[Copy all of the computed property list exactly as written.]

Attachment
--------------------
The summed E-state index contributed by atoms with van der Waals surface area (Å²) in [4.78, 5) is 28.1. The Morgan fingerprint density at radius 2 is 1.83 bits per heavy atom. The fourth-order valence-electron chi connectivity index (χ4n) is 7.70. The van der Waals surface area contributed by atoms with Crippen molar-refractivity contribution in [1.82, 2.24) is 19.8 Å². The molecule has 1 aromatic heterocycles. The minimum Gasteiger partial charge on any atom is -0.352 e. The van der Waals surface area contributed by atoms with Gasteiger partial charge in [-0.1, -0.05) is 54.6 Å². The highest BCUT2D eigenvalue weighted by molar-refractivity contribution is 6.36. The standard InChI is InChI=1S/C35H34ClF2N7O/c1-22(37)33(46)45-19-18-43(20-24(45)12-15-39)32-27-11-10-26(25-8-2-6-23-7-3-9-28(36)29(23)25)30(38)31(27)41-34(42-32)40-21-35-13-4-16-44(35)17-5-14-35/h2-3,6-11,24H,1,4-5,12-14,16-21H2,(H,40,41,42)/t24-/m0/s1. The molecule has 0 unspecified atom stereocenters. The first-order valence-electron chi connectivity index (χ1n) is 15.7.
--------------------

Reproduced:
The summed E-state index contributed by atoms with van der Waals surface area (Å²) in [4.78, 5) is 28.1. The Morgan fingerprint density at radius 2 is 1.83 bits per heavy atom. The fourth-order valence-electron chi connectivity index (χ4n) is 7.70. The van der Waals surface area contributed by atoms with Crippen molar-refractivity contribution in [1.82, 2.24) is 19.8 Å². The molecule has 1 aromatic heterocycles. The minimum Gasteiger partial charge on any atom is -0.352 e. The van der Waals surface area contributed by atoms with Gasteiger partial charge in [-0.1, -0.05) is 54.6 Å². The highest BCUT2D eigenvalue weighted by molar-refractivity contribution is 6.36. The standard InChI is InChI=1S/C35H34ClF2N7O/c1-22(37)33(46)45-19-18-43(20-24(45)12-15-39)32-27-11-10-26(25-8-2-6-23-7-3-9-28(36)29(23)25)30(38)31(27)41-34(42-32)40-21-35-13-4-16-44(35)17-5-14-35/h2-3,6-11,24H,1,4-5,12-14,16-21H2,(H,40,41,42)/t24-/m0/s1. The molecule has 0 unspecified atom stereocenters. The first-order valence-electron chi connectivity index (χ1n) is 15.7.